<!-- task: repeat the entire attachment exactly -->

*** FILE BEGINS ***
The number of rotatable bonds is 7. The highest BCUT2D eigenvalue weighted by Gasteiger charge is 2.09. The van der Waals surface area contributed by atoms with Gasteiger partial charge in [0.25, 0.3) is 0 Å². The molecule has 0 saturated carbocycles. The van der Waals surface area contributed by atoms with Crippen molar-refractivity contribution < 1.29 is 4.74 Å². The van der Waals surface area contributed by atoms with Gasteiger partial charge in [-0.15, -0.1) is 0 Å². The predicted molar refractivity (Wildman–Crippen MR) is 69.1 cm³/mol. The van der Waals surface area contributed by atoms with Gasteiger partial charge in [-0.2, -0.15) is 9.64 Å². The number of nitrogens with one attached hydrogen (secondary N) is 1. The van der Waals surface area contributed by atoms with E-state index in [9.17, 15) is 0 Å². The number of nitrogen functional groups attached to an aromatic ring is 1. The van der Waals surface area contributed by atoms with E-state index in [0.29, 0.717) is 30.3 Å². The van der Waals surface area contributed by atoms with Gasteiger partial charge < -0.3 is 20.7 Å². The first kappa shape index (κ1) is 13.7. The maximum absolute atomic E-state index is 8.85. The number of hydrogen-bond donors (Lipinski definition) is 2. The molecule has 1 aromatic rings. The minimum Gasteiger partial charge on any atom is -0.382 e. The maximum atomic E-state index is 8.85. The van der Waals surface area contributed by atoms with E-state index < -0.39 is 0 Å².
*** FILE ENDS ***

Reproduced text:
The number of rotatable bonds is 7. The highest BCUT2D eigenvalue weighted by Gasteiger charge is 2.09. The van der Waals surface area contributed by atoms with Gasteiger partial charge in [0.25, 0.3) is 0 Å². The molecule has 0 saturated carbocycles. The van der Waals surface area contributed by atoms with Crippen molar-refractivity contribution < 1.29 is 4.74 Å². The van der Waals surface area contributed by atoms with Gasteiger partial charge in [-0.15, -0.1) is 0 Å². The predicted molar refractivity (Wildman–Crippen MR) is 69.1 cm³/mol. The van der Waals surface area contributed by atoms with Gasteiger partial charge in [-0.2, -0.15) is 9.64 Å². The number of nitrogens with one attached hydrogen (secondary N) is 1. The van der Waals surface area contributed by atoms with E-state index in [9.17, 15) is 0 Å². The number of nitrogen functional groups attached to an aromatic ring is 1. The van der Waals surface area contributed by atoms with E-state index in [0.29, 0.717) is 30.3 Å². The van der Waals surface area contributed by atoms with Gasteiger partial charge < -0.3 is 20.7 Å². The first kappa shape index (κ1) is 13.7. The maximum absolute atomic E-state index is 8.85. The number of hydrogen-bond donors (Lipinski definition) is 2. The molecule has 1 aromatic rings. The minimum Gasteiger partial charge on any atom is -0.382 e. The maximum atomic E-state index is 8.85. The van der Waals surface area contributed by atoms with E-state index < -0.39 is 0 Å².